The recent ECJ judgment may oblige the Dutch administrative courts to specify the motivation behind this reasoning. We believe, however, the outcome of the reasoning would be the same: the Activities Decree and Regulation do not fall within the scope of “plans and programmes”. A decisive factor for the court seems to be that it concerns “a significant body of criteria and detailed rules for the grant and implementation of one or more projects.” About the Flemish decisions the court concluded that they were “sufficiently significant for the determination of the conditions for consent to be granted for the installation in the proposed geographic zone of wind farms whose environmental impact is undeniable“. In the Netherlands the Decree and Regulation regulate some aspects of wind farms but in their capacity as general rules (preconditions) and not as set conditions for consent. The provisions of the Decree and Regulation are not implemented in permits but have effect next to permits or even regardless of permits. Conditions for consent are laid down in the structural visions (structuurvisie), spatial plans and permits. As such, these are plans setting the framework for future decisions. An EIA of the Activities Decree and the Activities Regulation would in our view have no added value and would not fall within the criteria set by the court: they cannot be considered as forming a sufficiently significant framework for the grant of projects and, also, they do not relate to a geographic zone as such (contrary to the Flemish decisions).

 

Moreover, looking at the directive’s objective, we believe that EU law has not been violated. Most wind farms are subject to EIA anyway: wind farms larger than 15 MW or with at least ten turbines must have an EIA carried out. As to wind farms up to 15 MW, but with at least three wind turbines, the “verification obligation”, also known as a form-free assessment, applies. This determines whether there is, based on the criteria of the EIA-directive, cause for an EIA to be drawn up. If any risk exists, it would most likely only be for the very small wind farm projects (1 or 2 wind turbines).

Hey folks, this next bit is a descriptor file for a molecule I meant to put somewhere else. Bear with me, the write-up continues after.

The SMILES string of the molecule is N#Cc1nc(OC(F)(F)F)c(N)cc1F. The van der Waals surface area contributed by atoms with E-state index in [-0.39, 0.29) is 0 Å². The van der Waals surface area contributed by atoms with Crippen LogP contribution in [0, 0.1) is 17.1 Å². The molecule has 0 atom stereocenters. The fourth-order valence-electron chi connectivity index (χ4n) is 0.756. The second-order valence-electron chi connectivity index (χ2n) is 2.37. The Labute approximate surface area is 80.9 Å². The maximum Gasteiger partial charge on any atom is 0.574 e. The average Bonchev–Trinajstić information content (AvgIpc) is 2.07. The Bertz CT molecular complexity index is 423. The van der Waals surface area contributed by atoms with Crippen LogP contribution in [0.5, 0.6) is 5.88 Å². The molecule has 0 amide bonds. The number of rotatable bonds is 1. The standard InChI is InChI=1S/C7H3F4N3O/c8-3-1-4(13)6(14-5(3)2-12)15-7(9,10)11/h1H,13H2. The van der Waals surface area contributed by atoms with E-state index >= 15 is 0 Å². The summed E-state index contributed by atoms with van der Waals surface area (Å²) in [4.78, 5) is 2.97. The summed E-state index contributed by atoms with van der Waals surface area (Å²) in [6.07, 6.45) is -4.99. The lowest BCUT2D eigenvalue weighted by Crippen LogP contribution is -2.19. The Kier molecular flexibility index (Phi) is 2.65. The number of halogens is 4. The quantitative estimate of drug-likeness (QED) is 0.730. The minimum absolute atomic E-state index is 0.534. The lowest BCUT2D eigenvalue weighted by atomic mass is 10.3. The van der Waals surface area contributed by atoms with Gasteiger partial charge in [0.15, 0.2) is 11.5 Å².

2. If the Dutch Activities Decree and Regulation violate EU law, will permits be revoked?

 

We believe it’s unlikely.

 

First, the ECJ asserts that the principle of legal certainty objects to revocation.

Second, even in the “PAS-uitspraak (PAS is the Dutch regulatory framework for nitrogen emissions), the highest administrative court explicitly stated that the effect of its ruling had no consequences for irrevocable permits granted on the basis of the PAS. Provinces in the Netherlands are, however, confronted with requests to revoke irrevocable permits on the basis of Article 6 par. 2 of the Habitat Directive. Currently, the Council of State has to decide a case on appeal in which an irrevocable permit was revoked. In this case, the permit had not been used up and until the request for a preliminary ruling – this is a factor that should be taken into account according to the court. It is important to note that: (i) this is so far a rare example of actual withdrawal, (ii) withdrawal is based on a specific legal basis in nature conservation legislation based on an obligation in the Habitat Directive, (iii) it has not been tested before the highest administrative court, and (iv) it concerns a permit that had not been used yet. In addition, it is likely that an EIA will have been performed (except potentially for very small wind farms of no more than a few wind turbines), which means that the EIA-obligations have been met. Third, as mentioned before, we believe the Activities Decree and Regulation do not affect already granted permits or even permits in procedure, since the contested permits are not based on or rooted in these decisions.

 

Obviously the judgment of the court, although not really “new” or ground-breaking, could also be relevant for the Netherlands and the impact on the Activities Decree and Regulation needs to be assessed carefully. But claims in the media, in particular from wind farm opponents, that this judgment would “place  a ticking time-bomb” under Dutch wind farms, are unfounded and, at a minimum, premature and without merit.

 

If you have further questions, please contact the Energy Industry Group of De Brauw.